Operation Christmas Child Box Packing List

Operation Christmas Child Box Packing List

For years, I’ve participated in Operation Christmas Child — you know, the project, sponsored by Samaritan’s Purse, where you fill a shoe box with items to send to an impoverished child at Christmas time. For several years, my Sunday School classes brought in items to fill boxes. After those days ended, our family continued the project on our own. Since collection week is going on right about now across the country, how about a packing list to help you fill a shoe box or two?

Operation Christmas Child Box Packing List

Operation Christmas Child


One thing about kids all over the world: they love toys.  Operation Christmas Child can be a little tricky because you don’t know anything about the country or the child who will be receiving your box, but give it your best shot. Girls often enjoy dolls, stuffed animals, trinket-type toys, and jewelry. For boys, race cars, balls (a larger ball like a soccer ball with a pump are good ideas too). If you have new kids’ meal toys, those can be fun to add in as well. I usually try to make toys the main focus of my boxes, because really — kids consider toys “the good stuff.”

Operation Christmas Child

Hygiene Items

I always include a toothbrush, toothpaste, soap, and a washcloth in my boxes. I recently read a blog post by someone who’d volunteered in actually handing out boxes to children, and she mentioned that kids weren’t excited by these items. I think that this depends a lot on where your boxes end up. If they go to children in a really impoverished nation, I think they would be thrilled to receive such items. If they go to kids who have a bit more, I can see how a toothbrush doesn’t excite them so much. One year, we actually received a letter and photo from brothers who had received our boxes. I was surprised to see that they looked pretty well-off, and that they wrote us again, suggesting we could send them more things!. Still, I think these are good items to add.

I read an interesting discussion the other night on soap in boxes. One woman said that she avoided Irish Spring soap as it smelled up the box so much, and she worried about the smell affecting the taste of enclosed candy (that’s coming up!). There was also a posting by a child who’d received a box, saying how much he loved smelling the Irish Spring soap he received. Dilemmas …

Operation Christmas Child


Next to toys, I think candy would probably be the most popular item in boxes, from a child’s perspective. Let’s face it: kids like candy. Note that you can’t include anything chocolate or meltable (imagine a great box of goodies with a Hershey bar melted over everything 🙁 ). I often include suckers, gummis, things like that. I notice that this year’s official Operation Christmas Child brochure states “no chocolate or food.” Hmmmm. I really hope candy is still okay, because I think it’s a treat for most kids.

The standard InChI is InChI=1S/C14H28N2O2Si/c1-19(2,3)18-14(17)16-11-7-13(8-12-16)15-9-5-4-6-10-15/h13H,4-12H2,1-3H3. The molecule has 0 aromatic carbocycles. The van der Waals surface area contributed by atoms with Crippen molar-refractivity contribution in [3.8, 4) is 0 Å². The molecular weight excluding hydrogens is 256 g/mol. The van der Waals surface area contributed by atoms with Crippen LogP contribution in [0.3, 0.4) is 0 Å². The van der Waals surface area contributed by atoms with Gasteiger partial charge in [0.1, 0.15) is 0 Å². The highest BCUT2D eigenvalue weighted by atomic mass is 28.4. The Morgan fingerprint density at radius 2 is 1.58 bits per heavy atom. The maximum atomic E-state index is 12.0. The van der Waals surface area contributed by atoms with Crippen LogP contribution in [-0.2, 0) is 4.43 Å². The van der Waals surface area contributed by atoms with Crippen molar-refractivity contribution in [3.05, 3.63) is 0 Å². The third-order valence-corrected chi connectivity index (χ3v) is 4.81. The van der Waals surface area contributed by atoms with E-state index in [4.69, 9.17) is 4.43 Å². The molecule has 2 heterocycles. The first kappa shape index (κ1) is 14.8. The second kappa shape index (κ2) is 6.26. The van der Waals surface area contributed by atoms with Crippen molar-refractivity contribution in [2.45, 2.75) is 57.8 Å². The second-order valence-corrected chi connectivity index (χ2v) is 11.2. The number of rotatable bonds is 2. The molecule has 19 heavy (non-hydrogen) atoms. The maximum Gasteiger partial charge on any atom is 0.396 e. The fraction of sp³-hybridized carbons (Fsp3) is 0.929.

Operation Christmas Child

Hair Items

Okay, so this one is for girls only (since I have 3 daughters, we’ve always tended to make more girl than boy boxes anyway), but I always include hair items. If you watch ads at Walgreens, throughout the year they usually have a few weeks where you can get some hair supplies free using their register rewards. Clips, barrettes, ribbons, hair ties, whatever — most girls enjoy playing with their hair.

Operation Christmas Child

School Supplies

School supplies can include many items: scissors, pencils (I include a small sharpener too), markers, pens, crayons, notepads, notebooks, stickers, and tattoos. I like to include lots of paper in some form, because kids can entertain themselves for quite a while by writing and and drawing.


It’s important to pray for your boxes. I often stress (in a mild way) over whether my box will “work” for the child who receives it. Will it go to a child in Africa, and if so, what will he do with those mittens? Or will it go to a girl who is far too small to wear the T-shirt I included? Prayer can go a long way toward making sure that your box reaches just the child it’s intended to be for. I love praying for my boxes, and wondering where they are traveling on the way to their final destination. I once had a friend who had worked high-up in the Operation Christmas Child organization. She had so many stories to tell about a child getting a box that was just right for his or her situation, often in ways that seemed truly miraculous. That’s the power of prayer.

I recommend paying the $7 per box for transportation online. That way, you can print a “track your box” label, and you’ll receive an email letting you know the country where your box ended up.

I’m linking to the OCC virtual packing party at Lisa’s.

Have you participated in Operation Christmas Child? Any stories to tell?





10 thoughts on “Operation Christmas Child Box Packing List

  1. Beautiful stuff! Some little girls will be very happy. Note: Next year no candy at all and no toothpaste–I assume this is a change in some international regulation or something. This year it’s all still fine. No war-type toys, no even iconic little green army men.

  2. I have such strong feelings about this subject, and most of them are negative, unfortunately. When I know that many children are going to bed hungry in the part of the world I worked in, I can’t imagine that a hair barrette is going to help her. Furthermore, I question if they ever figure out what some of the things are. I’m picturing a child with a pencil sharpener. Would s/he ever figure out what that is for? I don’t want to rain on your parade, but I have trouble getting excited about this project, since I don’t feel it meets their basic needs. If you could find a little black doll, the little girl might be excited about that, at least if she lives in Africa. I’m sorry. Have I been too negative?